The blue zone is everything else, activities that are neither explicitly allowed, nor explicitly forbidden by the scope of the assignment. In the authors’ opinion and in mine, tooit is good to sometimes operate in the blue zone, in addition to in the green zone, in order to achieve the best outcome. Or, in the words of the quote ending the pattern: In “Practicing Endgame”, the idea is that you should be thinking about and testing against your release criteria continuously, as opposed to leaving that till the end.

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The analogy given in this pattern is that of the university course, where you may have several tests throughout the term, in addition to the final exam. This “continuous” exam preparation gives better results than the one-off method of only having the final exam. The last two of the patterns I liked the most both deal with time. You might end up with many half-finished features, instead of a few completely finished features, and it might not be the most urgently needed features.

Except for the concept of the blue zone, which I like and which I had never seen explicitly described before, even the patterns I liked are not really teaching me a lot that I didn’t already know. In fact, if you are templae agile methods like XP iunkies Scrum, then you will recognize a lot of the patterns and advice as standard agile working zombifs “Straw Man” is another example of this.

Adrenaline Junkies and Template Zombies: Understanding Patterns of Project Behavior

On the other hand, there are a number of examples of anti-patterns from it seems process-heavy larger companies, for example “False Quality Gates” documents are check for format, not contents”Paper Mill” and templaet Deliverables” both deal with places where the measure of progress is documents, not working softwareand “Cider House Rules” rules are made by people unconnected to the project.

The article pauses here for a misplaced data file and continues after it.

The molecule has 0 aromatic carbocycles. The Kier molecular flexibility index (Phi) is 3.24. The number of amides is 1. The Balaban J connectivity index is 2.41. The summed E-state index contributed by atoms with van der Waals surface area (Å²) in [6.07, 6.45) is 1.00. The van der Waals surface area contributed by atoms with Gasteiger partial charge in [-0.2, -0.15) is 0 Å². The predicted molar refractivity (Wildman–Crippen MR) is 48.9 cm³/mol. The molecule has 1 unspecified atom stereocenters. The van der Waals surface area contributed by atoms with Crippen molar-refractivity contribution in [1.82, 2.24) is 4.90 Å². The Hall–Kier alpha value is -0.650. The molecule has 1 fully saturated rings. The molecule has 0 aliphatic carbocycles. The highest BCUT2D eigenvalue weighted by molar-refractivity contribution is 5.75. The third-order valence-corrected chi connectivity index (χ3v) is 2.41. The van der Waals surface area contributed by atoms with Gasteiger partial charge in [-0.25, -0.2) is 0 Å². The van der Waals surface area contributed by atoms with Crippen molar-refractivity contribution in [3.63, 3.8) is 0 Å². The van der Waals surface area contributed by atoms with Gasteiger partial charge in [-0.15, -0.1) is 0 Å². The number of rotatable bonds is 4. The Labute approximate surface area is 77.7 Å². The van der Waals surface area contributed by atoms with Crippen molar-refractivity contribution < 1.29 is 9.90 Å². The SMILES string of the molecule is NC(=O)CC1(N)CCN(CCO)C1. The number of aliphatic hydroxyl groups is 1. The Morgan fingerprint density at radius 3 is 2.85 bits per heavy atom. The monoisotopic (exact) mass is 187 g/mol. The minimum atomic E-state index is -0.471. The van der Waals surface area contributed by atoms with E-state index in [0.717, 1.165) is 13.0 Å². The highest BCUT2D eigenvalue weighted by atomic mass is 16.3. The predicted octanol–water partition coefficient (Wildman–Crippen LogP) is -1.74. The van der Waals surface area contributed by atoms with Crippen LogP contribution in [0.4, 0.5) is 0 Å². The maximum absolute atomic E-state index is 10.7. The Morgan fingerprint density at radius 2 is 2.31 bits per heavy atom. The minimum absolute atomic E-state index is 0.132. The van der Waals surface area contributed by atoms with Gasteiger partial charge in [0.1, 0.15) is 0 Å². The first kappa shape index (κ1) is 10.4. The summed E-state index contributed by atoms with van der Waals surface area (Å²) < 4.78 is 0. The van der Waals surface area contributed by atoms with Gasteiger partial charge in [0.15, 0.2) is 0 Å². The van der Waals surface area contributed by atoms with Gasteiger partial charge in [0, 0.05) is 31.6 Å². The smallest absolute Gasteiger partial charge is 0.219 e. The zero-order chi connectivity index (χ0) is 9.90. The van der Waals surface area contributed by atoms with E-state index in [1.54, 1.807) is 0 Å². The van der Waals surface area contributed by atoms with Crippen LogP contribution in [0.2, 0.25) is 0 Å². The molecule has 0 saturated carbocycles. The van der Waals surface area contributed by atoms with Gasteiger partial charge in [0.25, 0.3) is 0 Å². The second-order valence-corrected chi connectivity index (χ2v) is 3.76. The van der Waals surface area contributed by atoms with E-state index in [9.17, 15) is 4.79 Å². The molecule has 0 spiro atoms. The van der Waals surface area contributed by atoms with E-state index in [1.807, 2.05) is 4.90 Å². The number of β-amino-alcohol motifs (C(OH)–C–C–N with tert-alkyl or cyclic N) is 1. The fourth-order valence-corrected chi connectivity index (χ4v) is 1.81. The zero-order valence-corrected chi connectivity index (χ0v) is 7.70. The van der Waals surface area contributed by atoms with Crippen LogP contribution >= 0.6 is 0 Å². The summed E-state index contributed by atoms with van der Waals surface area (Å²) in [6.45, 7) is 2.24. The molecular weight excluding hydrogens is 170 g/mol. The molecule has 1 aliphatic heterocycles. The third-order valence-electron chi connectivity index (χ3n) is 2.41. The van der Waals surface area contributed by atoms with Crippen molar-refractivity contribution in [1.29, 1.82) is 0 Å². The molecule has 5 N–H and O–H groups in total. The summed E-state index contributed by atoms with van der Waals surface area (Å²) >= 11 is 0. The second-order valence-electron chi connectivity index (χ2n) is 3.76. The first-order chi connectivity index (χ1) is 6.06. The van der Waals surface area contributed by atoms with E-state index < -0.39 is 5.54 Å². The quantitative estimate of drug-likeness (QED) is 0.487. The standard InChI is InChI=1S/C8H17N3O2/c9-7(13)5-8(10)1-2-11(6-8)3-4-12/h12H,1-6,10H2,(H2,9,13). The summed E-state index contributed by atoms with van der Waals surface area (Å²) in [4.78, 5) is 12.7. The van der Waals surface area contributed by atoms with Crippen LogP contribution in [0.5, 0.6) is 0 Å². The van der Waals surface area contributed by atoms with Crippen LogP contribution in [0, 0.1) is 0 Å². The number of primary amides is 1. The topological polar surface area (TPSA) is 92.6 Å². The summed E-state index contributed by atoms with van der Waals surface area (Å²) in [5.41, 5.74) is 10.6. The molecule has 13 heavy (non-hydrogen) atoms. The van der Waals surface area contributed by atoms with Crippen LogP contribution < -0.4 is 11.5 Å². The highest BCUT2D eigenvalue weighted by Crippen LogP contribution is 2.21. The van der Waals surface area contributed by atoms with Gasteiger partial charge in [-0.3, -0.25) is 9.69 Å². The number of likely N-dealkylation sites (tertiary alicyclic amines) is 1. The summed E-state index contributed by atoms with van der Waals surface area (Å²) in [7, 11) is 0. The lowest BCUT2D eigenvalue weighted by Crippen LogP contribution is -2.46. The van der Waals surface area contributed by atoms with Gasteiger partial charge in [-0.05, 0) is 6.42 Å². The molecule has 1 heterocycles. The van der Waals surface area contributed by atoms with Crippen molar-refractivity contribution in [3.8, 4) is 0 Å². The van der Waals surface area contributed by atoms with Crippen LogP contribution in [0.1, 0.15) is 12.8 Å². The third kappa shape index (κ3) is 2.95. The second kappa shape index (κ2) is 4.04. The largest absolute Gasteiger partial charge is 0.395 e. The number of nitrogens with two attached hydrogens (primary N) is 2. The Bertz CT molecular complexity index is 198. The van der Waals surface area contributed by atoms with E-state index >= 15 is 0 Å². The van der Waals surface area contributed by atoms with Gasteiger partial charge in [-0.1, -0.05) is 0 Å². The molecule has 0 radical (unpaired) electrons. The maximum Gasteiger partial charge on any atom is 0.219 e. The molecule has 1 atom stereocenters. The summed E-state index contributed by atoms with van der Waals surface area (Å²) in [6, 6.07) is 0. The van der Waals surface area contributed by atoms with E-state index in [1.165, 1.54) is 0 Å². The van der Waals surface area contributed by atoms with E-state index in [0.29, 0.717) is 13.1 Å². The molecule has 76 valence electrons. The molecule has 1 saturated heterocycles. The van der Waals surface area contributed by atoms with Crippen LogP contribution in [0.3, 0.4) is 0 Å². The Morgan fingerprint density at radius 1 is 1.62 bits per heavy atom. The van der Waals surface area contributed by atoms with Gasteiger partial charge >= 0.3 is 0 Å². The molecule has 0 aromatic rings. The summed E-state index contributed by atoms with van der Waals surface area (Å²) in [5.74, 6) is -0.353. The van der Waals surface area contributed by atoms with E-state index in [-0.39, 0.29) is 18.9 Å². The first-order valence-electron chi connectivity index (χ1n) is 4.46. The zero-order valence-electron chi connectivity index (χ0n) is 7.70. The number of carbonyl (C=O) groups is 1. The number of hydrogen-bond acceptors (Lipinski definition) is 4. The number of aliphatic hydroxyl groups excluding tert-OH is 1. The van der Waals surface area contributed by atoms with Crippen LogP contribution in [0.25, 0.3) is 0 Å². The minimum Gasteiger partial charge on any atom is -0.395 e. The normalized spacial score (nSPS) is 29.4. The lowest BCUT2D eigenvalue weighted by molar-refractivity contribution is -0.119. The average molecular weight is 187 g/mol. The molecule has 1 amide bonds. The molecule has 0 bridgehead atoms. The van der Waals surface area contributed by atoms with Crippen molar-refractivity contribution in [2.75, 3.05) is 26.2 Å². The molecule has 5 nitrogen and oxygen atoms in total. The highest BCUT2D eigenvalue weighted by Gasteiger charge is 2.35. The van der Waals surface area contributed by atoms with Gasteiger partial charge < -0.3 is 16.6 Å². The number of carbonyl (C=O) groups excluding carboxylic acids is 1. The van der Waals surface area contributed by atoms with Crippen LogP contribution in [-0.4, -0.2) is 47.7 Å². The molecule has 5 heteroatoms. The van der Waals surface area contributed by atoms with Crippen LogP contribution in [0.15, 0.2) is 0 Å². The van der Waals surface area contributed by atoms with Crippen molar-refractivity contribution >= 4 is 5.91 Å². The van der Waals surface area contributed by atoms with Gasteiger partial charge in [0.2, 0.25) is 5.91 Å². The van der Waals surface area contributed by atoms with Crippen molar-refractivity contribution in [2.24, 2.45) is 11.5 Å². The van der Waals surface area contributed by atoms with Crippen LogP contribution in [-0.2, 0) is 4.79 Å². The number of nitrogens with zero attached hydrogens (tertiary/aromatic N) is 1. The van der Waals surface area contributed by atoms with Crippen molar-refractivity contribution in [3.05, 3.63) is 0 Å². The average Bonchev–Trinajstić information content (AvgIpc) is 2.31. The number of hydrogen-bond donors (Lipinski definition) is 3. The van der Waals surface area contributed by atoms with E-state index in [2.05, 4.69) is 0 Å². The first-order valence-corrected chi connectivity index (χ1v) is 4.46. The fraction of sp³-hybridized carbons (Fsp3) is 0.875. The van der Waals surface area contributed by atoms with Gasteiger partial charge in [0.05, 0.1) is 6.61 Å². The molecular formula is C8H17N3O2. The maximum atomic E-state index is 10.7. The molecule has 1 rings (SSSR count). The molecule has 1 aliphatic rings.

Adrfnaline it comes to the names given to the different patterns, there are some hits and some misses. A name that is both catchy and describes the pattern in a good way makes the pattern so much easier to remember. My favourite is “Template Zombies”, which I think is pretty self-explanatory, but “One Throat to Choke” is also very good.

Another complaint is that the different patterns presented in the book are not organized around themes – instead they are just put in random order. I would have preferred if they were grouped together, since many of the patterns deal with related concepts. So, in summary, the patterns in the book cover many different project behaviours. The descriptions are useful and well written, but if you have been involved in software development projects for a while, most of the patterns should already be familiar to you.

Adrenaline Junkies and Template Zombies: Understanding Patterns of Project Behavior by Tom DeMarco

Still, they may serve as a useful reminder – plus, you get in many cases snappy names for some of the behaviours, which may make them easier to diagnose and talk about.

Also, if you’re interested in this book, check out episode at Software Engineering Radio. That podcast is an interview with Tom DeMarco and Peter Hruschka about this book, and it is well worth listening to. Jul 20, Mircea Nistor rated it really liked it Shelves: Some of the stories typologies are no longer actual but most are and you should be afraid that you might find yourself in one of the not so nice ones.

Apr 28, Ben Linders rated it it was amazing. The book “Adrenaline Junkies and Template Zombies, Understanding Patterns of project behavior” contains 86 patterns, written in an easy readable and recognizable style which make you think about how people behave in projects. The authors have a lot of experience in various areas; their different views help you to get a broader understanding of issues that you can face in projects.

Patterns help us to understand things.

They are not necessarily good or bad; in fact they may or may not be applicabl The book “Adrenaline Junkies and Template Zombies, Understanding Patterns of project behavior” contains 86 patterns, written in an easy readable and recognizable style which make you think about how people behave in projects. They are not necessarily good or adrenallne in fact they may or may not be applicable given the situation at hand.

I see many of the patterns my projects and daily work.